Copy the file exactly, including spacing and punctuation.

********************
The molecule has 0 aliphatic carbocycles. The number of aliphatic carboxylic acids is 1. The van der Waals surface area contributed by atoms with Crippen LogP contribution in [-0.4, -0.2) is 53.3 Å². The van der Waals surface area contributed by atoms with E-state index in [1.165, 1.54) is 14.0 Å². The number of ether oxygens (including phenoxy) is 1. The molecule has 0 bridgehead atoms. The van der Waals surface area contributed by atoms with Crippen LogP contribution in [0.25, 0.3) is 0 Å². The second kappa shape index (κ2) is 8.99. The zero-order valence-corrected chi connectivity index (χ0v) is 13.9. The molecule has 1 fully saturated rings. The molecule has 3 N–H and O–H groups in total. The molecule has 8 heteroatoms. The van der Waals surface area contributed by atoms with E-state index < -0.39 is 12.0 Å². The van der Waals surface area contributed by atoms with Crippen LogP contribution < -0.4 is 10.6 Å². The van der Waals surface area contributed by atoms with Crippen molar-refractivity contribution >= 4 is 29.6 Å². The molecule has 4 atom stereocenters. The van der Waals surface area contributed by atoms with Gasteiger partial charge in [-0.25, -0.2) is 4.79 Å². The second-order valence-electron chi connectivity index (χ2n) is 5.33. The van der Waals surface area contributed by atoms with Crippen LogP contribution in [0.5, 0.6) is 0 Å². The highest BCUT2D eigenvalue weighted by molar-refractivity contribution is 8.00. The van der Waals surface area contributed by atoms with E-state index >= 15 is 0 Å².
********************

The molecule has 0 aliphatic carbocycles. The number of aliphatic carboxylic acids is 1. The van der Waals surface area contributed by atoms with Crippen LogP contribution in [-0.4, -0.2) is 53.3 Å². The van der Waals surface area contributed by atoms with E-state index in [1.165, 1.54) is 14.0 Å². The number of ether oxygens (including phenoxy) is 1. The molecule has 0 bridgehead atoms. The van der Waals surface area contributed by atoms with Crippen LogP contribution in [0.25, 0.3) is 0 Å². The second kappa shape index (κ2) is 8.99. The zero-order valence-corrected chi connectivity index (χ0v) is 13.9. The molecule has 1 fully saturated rings. The molecule has 3 N–H and O–H groups in total. The molecule has 8 heteroatoms. The van der Waals surface area contributed by atoms with E-state index < -0.39 is 12.0 Å². The van der Waals surface area contributed by atoms with Crippen LogP contribution < -0.4 is 10.6 Å². The van der Waals surface area contributed by atoms with Crippen molar-refractivity contribution >= 4 is 29.6 Å². The molecule has 4 atom stereocenters. The van der Waals surface area contributed by atoms with Gasteiger partial charge in [-0.25, -0.2) is 4.79 Å². The second-order valence-electron chi connectivity index (χ2n) is 5.33. The van der Waals surface area contributed by atoms with Crippen LogP contribution in [0.5, 0.6) is 0 Å². The highest BCUT2D eigenvalue weighted by molar-refractivity contribution is 8.00. The van der Waals surface area contributed by atoms with E-state index >= 15 is 0 Å².